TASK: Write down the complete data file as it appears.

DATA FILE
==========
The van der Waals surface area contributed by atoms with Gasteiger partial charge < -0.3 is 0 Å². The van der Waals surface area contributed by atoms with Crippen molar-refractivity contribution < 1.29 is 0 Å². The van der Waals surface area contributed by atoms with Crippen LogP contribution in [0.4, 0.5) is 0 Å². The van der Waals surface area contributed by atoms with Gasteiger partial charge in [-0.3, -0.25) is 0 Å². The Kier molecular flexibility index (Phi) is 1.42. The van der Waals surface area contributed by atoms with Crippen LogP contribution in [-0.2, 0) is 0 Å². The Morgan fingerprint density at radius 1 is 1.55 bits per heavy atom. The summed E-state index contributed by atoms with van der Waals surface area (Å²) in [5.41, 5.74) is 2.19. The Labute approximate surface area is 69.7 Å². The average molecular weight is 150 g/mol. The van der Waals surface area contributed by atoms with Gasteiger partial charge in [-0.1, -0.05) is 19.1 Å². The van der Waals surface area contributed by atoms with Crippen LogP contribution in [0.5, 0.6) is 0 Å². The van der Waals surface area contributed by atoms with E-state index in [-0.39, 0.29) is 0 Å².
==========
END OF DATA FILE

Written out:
The van der Waals surface area contributed by atoms with Gasteiger partial charge < -0.3 is 0 Å². The van der Waals surface area contributed by atoms with Crippen molar-refractivity contribution < 1.29 is 0 Å². The van der Waals surface area contributed by atoms with Crippen LogP contribution in [0.4, 0.5) is 0 Å². The van der Waals surface area contributed by atoms with Gasteiger partial charge in [-0.3, -0.25) is 0 Å². The Kier molecular flexibility index (Phi) is 1.42. The van der Waals surface area contributed by atoms with Crippen LogP contribution in [-0.2, 0) is 0 Å². The Morgan fingerprint density at radius 1 is 1.55 bits per heavy atom. The summed E-state index contributed by atoms with van der Waals surface area (Å²) in [5.41, 5.74) is 2.19. The Labute approximate surface area is 69.7 Å². The average molecular weight is 150 g/mol. The van der Waals surface area contributed by atoms with Gasteiger partial charge in [-0.1, -0.05) is 19.1 Å². The van der Waals surface area contributed by atoms with Crippen LogP contribution in [0.5, 0.6) is 0 Å². The van der Waals surface area contributed by atoms with E-state index in [-0.39, 0.29) is 0 Å².